Martin King, Peacing Together at the Beatles Story
It is always exciting when a missing part of the Beatles story suddenly comes to light, whether that is an item of clothing, a guitar or in this case a Romany caravan! That’s a first for me I really have to say, but it is really exciting because it ties in with the spirit of the time.
The Beatles were going psychedelic; they were no longer the Fab Four of the early sixties. There was that edginess, there was that element of the psychedelia where Rolls-Royces could be painted up, where John was obviously aspiring to have the freedom of the open road with a caravan and was painting flowers and scrolls. And, what did that lead to? Well, that moment in rock and pop history called Sgt Pepper. So, it is an important part of culture and consciousness for the whole world and that is pretty much summed up with a caravan that is currently being worked on.
The Beatles Story is always delighted to look at parts of John, Paul, George and Ringo’s history. Things that have got provenance that were truly part of the story we embrace and we want to make accessible to the whole cadre of Beatles fans worldwide. This fits that category admirably, so we were delighted when we were approached and I am delighted to do whatever I can to reach out to the world for this project.
All of the Beatles were interested in peace and love “All You Need Is Love” they famously said. It fits in very much with the legacies of all four of the lads to actually commemorate John’s legacy with regards to peace and everything associated with that. It is a fine set of objectives that attach themselves to the restoration of the caravan and I think John himself would really appreciate that.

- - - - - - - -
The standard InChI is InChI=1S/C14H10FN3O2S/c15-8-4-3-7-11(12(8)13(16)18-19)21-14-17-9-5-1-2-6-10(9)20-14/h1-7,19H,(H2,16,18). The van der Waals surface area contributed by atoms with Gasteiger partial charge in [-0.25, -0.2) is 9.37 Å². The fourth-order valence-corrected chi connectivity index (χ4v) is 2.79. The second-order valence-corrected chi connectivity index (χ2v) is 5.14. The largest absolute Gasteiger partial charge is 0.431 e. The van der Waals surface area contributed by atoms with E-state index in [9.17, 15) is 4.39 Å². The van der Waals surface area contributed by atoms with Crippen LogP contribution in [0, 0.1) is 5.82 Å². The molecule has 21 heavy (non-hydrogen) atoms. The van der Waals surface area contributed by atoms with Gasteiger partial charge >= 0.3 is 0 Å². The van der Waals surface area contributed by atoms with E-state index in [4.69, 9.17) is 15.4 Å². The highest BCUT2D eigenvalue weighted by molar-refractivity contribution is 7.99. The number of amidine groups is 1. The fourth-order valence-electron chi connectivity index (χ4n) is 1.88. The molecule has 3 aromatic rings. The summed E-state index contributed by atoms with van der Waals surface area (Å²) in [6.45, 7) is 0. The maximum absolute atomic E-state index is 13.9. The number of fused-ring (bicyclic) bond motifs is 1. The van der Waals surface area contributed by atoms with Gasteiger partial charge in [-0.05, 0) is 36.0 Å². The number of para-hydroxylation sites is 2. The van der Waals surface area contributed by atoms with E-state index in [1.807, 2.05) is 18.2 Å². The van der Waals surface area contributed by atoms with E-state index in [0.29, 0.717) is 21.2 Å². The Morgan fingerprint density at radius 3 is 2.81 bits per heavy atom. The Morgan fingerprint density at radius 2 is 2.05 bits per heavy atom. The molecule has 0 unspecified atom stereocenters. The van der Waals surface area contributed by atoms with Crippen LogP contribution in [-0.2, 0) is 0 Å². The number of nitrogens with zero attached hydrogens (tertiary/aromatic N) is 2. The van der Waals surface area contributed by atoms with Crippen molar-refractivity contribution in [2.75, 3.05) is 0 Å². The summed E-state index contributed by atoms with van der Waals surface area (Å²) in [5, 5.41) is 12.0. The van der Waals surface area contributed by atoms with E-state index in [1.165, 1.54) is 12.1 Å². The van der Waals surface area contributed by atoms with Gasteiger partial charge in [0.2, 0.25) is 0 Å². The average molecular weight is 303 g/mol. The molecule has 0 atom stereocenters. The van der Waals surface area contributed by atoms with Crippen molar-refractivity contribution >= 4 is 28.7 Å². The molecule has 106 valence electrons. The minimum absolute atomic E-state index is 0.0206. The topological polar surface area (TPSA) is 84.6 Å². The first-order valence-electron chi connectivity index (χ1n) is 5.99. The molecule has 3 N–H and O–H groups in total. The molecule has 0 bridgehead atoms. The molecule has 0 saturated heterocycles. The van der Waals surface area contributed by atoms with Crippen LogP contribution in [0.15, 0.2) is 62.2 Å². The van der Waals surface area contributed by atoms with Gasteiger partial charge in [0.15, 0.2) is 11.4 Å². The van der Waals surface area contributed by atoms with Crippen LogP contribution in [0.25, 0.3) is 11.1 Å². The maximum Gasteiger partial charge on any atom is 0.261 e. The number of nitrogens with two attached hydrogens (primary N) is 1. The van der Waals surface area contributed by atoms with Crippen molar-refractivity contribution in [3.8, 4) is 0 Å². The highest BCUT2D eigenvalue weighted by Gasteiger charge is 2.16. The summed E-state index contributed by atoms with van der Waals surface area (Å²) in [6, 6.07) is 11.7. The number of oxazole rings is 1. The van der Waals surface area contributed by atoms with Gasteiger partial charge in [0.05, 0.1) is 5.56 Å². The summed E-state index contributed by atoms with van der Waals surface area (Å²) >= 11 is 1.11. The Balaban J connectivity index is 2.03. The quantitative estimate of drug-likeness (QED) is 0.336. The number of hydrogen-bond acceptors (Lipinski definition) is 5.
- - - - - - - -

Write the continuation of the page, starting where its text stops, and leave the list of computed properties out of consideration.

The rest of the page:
Now, if I can speak directly to every Beatle fan across the world, especially those who enjoyed and visited the Beatles Story, and ask that you look to support this important part of Beatles history, to help bring the Romany Caravan back to life and to support the peace objectives that are associated with it. Can you give generously; we want to support it don’t we, all Beatles fans?
“It is always exciting when a missing part of the Beatles story suddenly comes to light”
“Julian Lennon is pleased to hear that the caravan is being restored and wishes the best with the project.”
On a bright sunny summer’s day on July 24th in 1967 the people of Chertsey, England, were woken by the sound of steel horse shoes on tarmacadam. Excitement in the air carried by the voices of the large crowd gathering outside JP Fallon Coachworks in Guildford St; the scene only two months prior to the unveiling of John Lennon’s psychedelic Rolls-Royce.
Once again the crowds had gathered for a glimpse into John Lennon’s mystique, but not to see a prestigious limousine with door to door luxury only fit for a rock star of the time. No, this time it was for something far more personal to John, however, no less flamboyant by any stretch of the imagination. John Lennon was expressing himself once again, only this time not for the millions of adoring fans or even sniping critics. This time John’s larger than life personality was on public display for his young son Julian in the form of what has come to be known as the Sgt Pepper’s Gypsy Caravan.
A horse drawn marvel towering at over 12ft tall, and appearing at first glance to be painted the same as his wondrous Rolls-Royce; bright yellow adorned with techni-coloured psychedelia and beautiful floral bouquets. On the back in pride of place the Sgt Pepper’s drum head, the most recognised drum head in the world, all beautifully topped and trailed by two magnificent white Hungarian horses.
In true John Lennon style the effect was mesmerising. Cameras flashed, 8mm cine rolled and folk jostled for position as the wagon rolled on to John’s home in Weybridge ready for Julian’s return from holiday. En route wasn’t without incident, causing traffic mayhem as motorists would attempt to corkscrew their heads round as the clip clop clatter of John Lennon’s dream manifestation rolled by. Some fans elected not to join the mayhem choosing instead to watch it on Pathe news believing “We’ll see it again, it’s John Lennon, the Beatles, they’re everywhere and almost every day there is something about that Rolls-Royce … why would this be any different?” But what would they have done if they had known that this would be the last time the caravan would be on public display for nearly 50 years?